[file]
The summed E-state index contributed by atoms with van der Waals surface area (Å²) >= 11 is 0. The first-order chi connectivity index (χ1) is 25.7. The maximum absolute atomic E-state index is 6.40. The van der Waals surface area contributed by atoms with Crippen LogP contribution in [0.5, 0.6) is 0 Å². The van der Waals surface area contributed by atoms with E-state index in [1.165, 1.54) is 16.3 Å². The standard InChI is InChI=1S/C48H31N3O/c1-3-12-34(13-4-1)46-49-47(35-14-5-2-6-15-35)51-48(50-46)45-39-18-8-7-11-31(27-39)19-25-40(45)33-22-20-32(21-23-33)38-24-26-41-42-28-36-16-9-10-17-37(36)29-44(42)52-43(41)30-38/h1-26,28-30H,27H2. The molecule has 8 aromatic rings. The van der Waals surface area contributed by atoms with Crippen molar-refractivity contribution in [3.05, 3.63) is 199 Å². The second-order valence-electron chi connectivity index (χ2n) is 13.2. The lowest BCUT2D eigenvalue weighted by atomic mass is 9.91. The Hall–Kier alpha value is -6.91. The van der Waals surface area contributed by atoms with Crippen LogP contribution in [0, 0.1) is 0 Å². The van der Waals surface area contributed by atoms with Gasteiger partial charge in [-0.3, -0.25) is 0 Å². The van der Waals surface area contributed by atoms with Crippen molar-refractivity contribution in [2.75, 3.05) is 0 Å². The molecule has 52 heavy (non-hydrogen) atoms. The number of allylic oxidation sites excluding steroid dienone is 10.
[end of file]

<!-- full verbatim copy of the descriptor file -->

The summed E-state index contributed by atoms with van der Waals surface area (Å²) >= 11 is 0. The first-order chi connectivity index (χ1) is 25.7. The maximum absolute atomic E-state index is 6.40. The van der Waals surface area contributed by atoms with Crippen LogP contribution in [0.5, 0.6) is 0 Å². The van der Waals surface area contributed by atoms with E-state index in [1.165, 1.54) is 16.3 Å². The standard InChI is InChI=1S/C48H31N3O/c1-3-12-34(13-4-1)46-49-47(35-14-5-2-6-15-35)51-48(50-46)45-39-18-8-7-11-31(27-39)19-25-40(45)33-22-20-32(21-23-33)38-24-26-41-42-28-36-16-9-10-17-37(36)29-44(42)52-43(41)30-38/h1-26,28-30H,27H2. The molecule has 8 aromatic rings. The van der Waals surface area contributed by atoms with Crippen molar-refractivity contribution in [3.05, 3.63) is 199 Å². The second-order valence-electron chi connectivity index (χ2n) is 13.2. The lowest BCUT2D eigenvalue weighted by atomic mass is 9.91. The Hall–Kier alpha value is -6.91. The van der Waals surface area contributed by atoms with Crippen LogP contribution in [0, 0.1) is 0 Å². The van der Waals surface area contributed by atoms with Gasteiger partial charge in [-0.3, -0.25) is 0 Å². The van der Waals surface area contributed by atoms with Crippen molar-refractivity contribution in [2.75, 3.05) is 0 Å². The molecule has 52 heavy (non-hydrogen) atoms. The number of allylic oxidation sites excluding steroid dienone is 10.